Community Members Cast Their Votes In Municipal Elections 

Municipal elections held for passing of propositions, taxes and candidates

Liberty+High+School+served+as+a+polling+center+for+local+voters.

Jayce Haun

Liberty High School served as a polling center for local voters.

Mollie Banstetter, Layout Editor

Community members took to the polls on Tuesday, April 5 to cast their ballots for the municipal elections, one specifically pertaining to Wentzville Board of Education candidates

Outside the small gym, many people stood in the morning, covered up in jackets and hats, warm cups of coffee in hand, welcoming in voters. 

Claudia Jenkins, a voter and supporter of BOE candidates Dr. Julie Scott and Mr. Donald Looney Jr., was just one of the people standing outside. Ms. Jenkins expressed what she’s looking for in a BOE member.

“The people that we vote in to make decisions for our kids in the district and staff in our district, we need to make sure that their values align with what we value and that their interest really is what’s best for the students and what’s best for the staff,” Jenkins said. “I’m very passionate about special education. I’m passionate about restraint and seclusion policies, and I’m passionate about making sure that all of our kids are getting the best education that they can get. That all the teachers and kids here feel supported.”

This election, the municipal election, this April affects your pocketbook. It’s when your propositions, taxes and the board members are voted on. They need to realize that’s actually more important than a congressman or senator.”

— Cheryl Rowland, local voter

Once voters entered the small gym where the polling takes place, community members walked by many signs hung up on the walls; posters of Missouri’s voter information, the Missouri Voters Bill of Rights, and sample copies of the ballot voters received. Inside the gym there are many polling booths spread out, as well as poll workers sitting at desks with their computers and documents neatly organized.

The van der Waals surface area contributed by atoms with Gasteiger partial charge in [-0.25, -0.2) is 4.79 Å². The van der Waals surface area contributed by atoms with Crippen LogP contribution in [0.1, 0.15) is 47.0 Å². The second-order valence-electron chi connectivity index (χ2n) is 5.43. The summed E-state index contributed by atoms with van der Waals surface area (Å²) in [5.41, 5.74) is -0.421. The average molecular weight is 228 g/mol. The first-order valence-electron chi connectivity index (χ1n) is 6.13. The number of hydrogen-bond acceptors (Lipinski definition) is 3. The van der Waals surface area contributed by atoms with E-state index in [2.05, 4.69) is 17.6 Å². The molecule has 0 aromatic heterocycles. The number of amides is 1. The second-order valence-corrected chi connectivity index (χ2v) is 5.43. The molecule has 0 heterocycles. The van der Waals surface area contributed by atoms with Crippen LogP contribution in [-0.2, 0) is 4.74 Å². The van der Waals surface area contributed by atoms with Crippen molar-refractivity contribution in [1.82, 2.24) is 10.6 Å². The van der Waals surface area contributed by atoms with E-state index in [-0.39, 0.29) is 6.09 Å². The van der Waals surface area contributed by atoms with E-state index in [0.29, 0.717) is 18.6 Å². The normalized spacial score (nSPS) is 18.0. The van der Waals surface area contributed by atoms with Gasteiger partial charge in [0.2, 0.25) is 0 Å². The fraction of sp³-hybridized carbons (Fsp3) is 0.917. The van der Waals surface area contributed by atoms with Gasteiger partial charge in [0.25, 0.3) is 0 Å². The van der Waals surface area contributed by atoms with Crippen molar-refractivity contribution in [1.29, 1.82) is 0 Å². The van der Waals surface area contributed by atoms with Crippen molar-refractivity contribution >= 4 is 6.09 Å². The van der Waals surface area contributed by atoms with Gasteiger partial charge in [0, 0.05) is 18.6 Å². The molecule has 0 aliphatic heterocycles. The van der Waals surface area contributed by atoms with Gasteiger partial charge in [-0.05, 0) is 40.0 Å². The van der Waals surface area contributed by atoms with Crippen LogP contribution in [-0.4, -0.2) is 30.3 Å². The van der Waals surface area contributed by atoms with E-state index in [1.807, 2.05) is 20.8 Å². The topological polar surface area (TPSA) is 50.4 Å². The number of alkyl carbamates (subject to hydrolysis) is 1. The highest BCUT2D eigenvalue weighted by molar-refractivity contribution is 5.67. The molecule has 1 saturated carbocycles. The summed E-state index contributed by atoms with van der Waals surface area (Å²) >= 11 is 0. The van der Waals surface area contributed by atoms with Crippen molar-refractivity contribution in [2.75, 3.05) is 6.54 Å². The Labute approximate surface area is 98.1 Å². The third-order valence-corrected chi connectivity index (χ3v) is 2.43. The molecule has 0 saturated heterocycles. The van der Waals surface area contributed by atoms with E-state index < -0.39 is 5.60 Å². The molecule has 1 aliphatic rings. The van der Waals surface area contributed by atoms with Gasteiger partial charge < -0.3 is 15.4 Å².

Poll supervisor Cheryl Rowland revealed that only about 10% of the total local population participates in municipal elections. Rowland urges more community members to get out and vote.

“This election, the municipal election, this April affects your pocketbook. It’s when your propositions, taxes and the board members are voted on. They need to realize that’s actually more important than a congressman or senator.” 

After voting, a community member who wishes to remain anonymous, shared how they went about researching the candidates on this year’s ballot.

“I emailed each of the school board candidates and as far as the propositions I went online and Googled it to see what they were. I got a reply from most of the candidates and some of them even called and spoke to me.”

For many students, this was their first opportunity to vote as it was for senior Athena Widlacki. Widlacki learned about the BOE candidates through the Town Hall put on by Liberty Publications.

“I listened to the town hall and considered all the candidate’s points of view before making my decision.” 

Although Widlacki will be leaving for college soon, resulting in her personally being unaffected by Wentzville’s BOE, she still found it important for her vote to be counted. “Even though I am leaving, this is my community with amazing people and I think they deserve the best people to represent them.” 

While the polls opened at 6 a.m. registered voters have until 7 p.m. to cast their ballots. Results are expected to be in by approximately 10:30 p.m., April 5.